The Palmyrene inscriptions are organised by subject matter: firstly a selection of honorific texts, including a pair of statue dedications from the Grand Colonnade honouring King Odainath and Queen Zenobia (AD 271), secondly the famous bilingual Palmyra tariff text, which details the taxes on goods going in and out of the city, thirdly a selection of religious dedications from three of Palmyra’s many temples, and finally three tomb texts. The Early Syriac section contains texts mainly from a funerary context, including a number of mosaic inscriptions from the late 2nd and 3rd century AD. There are also two 3rd century legal parchments, one recording the transfer of a debt and the other the sale of a slave. Texts and translations of these had appeared in Drijvers and Healey’s Old Syriac Inscriptions (1999), but here they are also accompanied by a commentary. The Hatrene inscriptions are also organised by subject matter. A number of religious texts from Hatra’s large central sanctuary area are followed by a selection of statue dedications, some mentioning the royal family. The last five texts are a selection of the legal inscriptions concerning Hatra’s temples. These specify punishments, for example for those caught stealing from the temple or temple slaves deserting their posts.
The immediate points of comparison for Healey are the earlier volumes of TSSI. There have been some changes in presentation. The practice of transliterating the different Aramaic dialects solely into the Hebrew square script has been abandoned, in line with current practice. This is appropriate to the introductory nature of the volume and allows the Aramaic to be more accessible to readers who may not be familiar with Hebrew. Healey is able to include 21 figures and plates of both inscribed and written material which help to illustrate his discussions of the various scripts. He omits, however, any kind of epigraphic concordance, which would have been helpful considering that most of the texts are also found in a handful of corpora treating the individual dialects.
TSSI received a mixed a reception, partly because Gibson occasionally proposes unsupported translations without sufficient justification, and was sometimes compared unfavourably with Donner and Röllig’s then recent Kanaanäische und aramäische Inschriften. See, for example, the review of TSSI I by Joseph Fitzmyer, in: Journal of Biblical Literature 91 (1972), pp. 109–110 and 112. Healey is careful to note that he does not provide full information on the text, but only acknowledges the most significant doubts in readings (p. V). There are therefore numerous variant translations, readings and interpretations that are omitted. We could note as an example Nehmé’s recent discussion of the term ‚tr‘ in Nabataean texts, which appears several times in the Nabataean section and has particular relevance for the discussion of the divine name dwtr’ in text 4. Laïla Nehmé, Inscriptions nabatéennes vues et revues à Medain Salih, in: Arabia 3 (2005–2006), pp. 179–226, here pp. 214–216. Specialists may find such information has not been included elsewhere. These are not the standards, however, by which this volume should be judged. Healey is generally careful to follow the most favoured readings and translations, and so largely produces an accurate reflection of the scholarly consensus.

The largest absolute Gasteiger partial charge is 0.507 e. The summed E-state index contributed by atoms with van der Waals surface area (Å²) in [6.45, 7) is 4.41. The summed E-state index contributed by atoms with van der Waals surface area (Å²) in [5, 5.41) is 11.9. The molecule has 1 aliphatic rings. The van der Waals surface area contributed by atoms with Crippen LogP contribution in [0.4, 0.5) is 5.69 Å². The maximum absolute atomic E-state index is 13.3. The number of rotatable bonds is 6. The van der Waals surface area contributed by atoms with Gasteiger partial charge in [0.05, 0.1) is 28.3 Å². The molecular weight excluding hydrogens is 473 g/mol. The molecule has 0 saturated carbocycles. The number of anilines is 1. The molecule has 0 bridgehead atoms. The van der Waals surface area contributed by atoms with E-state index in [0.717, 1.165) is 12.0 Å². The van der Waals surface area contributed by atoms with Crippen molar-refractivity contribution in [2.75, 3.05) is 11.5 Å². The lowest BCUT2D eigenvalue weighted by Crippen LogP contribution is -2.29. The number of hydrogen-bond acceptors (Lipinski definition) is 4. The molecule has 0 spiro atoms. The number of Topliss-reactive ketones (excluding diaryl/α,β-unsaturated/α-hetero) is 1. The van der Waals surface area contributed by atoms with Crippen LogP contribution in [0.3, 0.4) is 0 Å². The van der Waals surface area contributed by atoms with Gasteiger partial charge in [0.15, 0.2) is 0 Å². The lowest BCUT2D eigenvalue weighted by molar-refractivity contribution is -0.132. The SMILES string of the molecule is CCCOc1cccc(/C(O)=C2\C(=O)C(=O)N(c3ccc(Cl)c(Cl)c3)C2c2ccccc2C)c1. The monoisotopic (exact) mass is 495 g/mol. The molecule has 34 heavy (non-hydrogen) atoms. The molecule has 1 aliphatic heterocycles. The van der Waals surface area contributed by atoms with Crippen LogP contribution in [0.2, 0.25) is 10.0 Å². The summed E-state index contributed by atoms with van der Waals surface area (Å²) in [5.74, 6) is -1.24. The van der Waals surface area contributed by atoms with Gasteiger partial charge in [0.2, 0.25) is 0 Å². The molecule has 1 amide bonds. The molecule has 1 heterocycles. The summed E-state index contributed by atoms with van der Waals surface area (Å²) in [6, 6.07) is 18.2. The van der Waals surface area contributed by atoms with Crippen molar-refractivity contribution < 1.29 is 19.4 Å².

There are two small choices in presentation which are less successful. Firstly, although the lines of each text are numbered, the commentaries do not feature the line numbers prominently or consistently enough. This can make the process of locating a particular word in the commentary more cumbersome than it need be. Secondly, the treatment of bilingual Greek/Aramaic texts is not consistent. Healey states that he does not intend to discuss the Greek in detail, and that it is „only translated separately if it is very brief or if it adds significantly to the Aramaic“ (p. VIII). In fact, the Greek is nearly always translated, mostly in a separate section but sometimes contiguously with the Aramaic. Only in the lengthy tax law of Palmyra (no. 37) the Greek text has no translation. Unfortunately this includes the only part of the Greek that does not have an Aramaic parallel (a section on sureties), so we do not have a full English version of the inscription.
However, these are relatively minor matters, and they do not detract greatly from what is a valuable volume. It will be well received by students not only with an interest in these Middle Aramaic dialects, but also in the history and culture of those centres where they were used. By bringing together a representative collection of these dialects, and cross-referencing amply throughout, Healey highlights the many cultural similarities between the societies that produced them, as well as some of their more distinctive features. It therefore serves as a useful introduction and overview of these local cultures that flourished on the eastern fringe of the Roman Empire in the first centuries AD.
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Peter Alpass. Review of Healey, John F., Aramaic Inscriptions and Documents of the Roman Period.
H-Soz-u-Kult, H-Net Reviews.